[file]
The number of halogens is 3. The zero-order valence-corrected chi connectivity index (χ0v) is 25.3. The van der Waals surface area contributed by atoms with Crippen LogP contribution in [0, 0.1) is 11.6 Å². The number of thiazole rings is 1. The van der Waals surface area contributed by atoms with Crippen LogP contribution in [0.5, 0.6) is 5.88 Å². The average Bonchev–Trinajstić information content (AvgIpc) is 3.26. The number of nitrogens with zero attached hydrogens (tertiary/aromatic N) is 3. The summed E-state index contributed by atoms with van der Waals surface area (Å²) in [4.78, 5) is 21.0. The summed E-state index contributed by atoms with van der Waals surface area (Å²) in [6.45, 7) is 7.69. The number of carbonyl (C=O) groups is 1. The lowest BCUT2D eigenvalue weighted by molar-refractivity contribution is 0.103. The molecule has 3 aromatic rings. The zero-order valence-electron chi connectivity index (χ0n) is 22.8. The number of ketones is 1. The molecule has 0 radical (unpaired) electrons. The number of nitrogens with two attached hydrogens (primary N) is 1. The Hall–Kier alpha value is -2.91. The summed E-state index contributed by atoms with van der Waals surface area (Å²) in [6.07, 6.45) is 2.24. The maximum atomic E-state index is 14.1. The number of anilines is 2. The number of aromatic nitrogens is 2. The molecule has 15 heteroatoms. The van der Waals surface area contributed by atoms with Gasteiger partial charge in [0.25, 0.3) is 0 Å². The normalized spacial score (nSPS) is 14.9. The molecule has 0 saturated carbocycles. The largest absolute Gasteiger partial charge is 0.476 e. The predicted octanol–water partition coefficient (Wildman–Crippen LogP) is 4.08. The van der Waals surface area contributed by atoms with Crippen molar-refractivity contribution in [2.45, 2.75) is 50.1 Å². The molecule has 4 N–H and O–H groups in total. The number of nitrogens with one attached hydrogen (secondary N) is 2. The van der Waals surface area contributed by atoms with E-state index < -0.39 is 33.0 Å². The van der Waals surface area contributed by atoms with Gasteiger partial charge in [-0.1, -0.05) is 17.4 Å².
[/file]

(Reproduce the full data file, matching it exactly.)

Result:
The number of halogens is 3. The zero-order valence-corrected chi connectivity index (χ0v) is 25.3. The van der Waals surface area contributed by atoms with Crippen LogP contribution in [0, 0.1) is 11.6 Å². The number of thiazole rings is 1. The van der Waals surface area contributed by atoms with Crippen LogP contribution in [0.5, 0.6) is 5.88 Å². The average Bonchev–Trinajstić information content (AvgIpc) is 3.26. The number of nitrogens with zero attached hydrogens (tertiary/aromatic N) is 3. The summed E-state index contributed by atoms with van der Waals surface area (Å²) in [4.78, 5) is 21.0. The summed E-state index contributed by atoms with van der Waals surface area (Å²) in [6.45, 7) is 7.69. The number of carbonyl (C=O) groups is 1. The lowest BCUT2D eigenvalue weighted by molar-refractivity contribution is 0.103. The molecule has 3 aromatic rings. The zero-order valence-electron chi connectivity index (χ0n) is 22.8. The number of ketones is 1. The molecule has 0 radical (unpaired) electrons. The number of nitrogens with two attached hydrogens (primary N) is 1. The Hall–Kier alpha value is -2.91. The summed E-state index contributed by atoms with van der Waals surface area (Å²) in [6.07, 6.45) is 2.24. The maximum atomic E-state index is 14.1. The number of anilines is 2. The number of aromatic nitrogens is 2. The molecule has 15 heteroatoms. The van der Waals surface area contributed by atoms with Gasteiger partial charge in [0.25, 0.3) is 0 Å². The normalized spacial score (nSPS) is 14.9. The molecule has 0 saturated carbocycles. The largest absolute Gasteiger partial charge is 0.476 e. The predicted octanol–water partition coefficient (Wildman–Crippen LogP) is 4.08. The van der Waals surface area contributed by atoms with Crippen molar-refractivity contribution in [2.45, 2.75) is 50.1 Å². The molecule has 4 N–H and O–H groups in total. The number of nitrogens with one attached hydrogen (secondary N) is 2. The van der Waals surface area contributed by atoms with E-state index < -0.39 is 33.0 Å². The van der Waals surface area contributed by atoms with Gasteiger partial charge in [-0.1, -0.05) is 17.4 Å².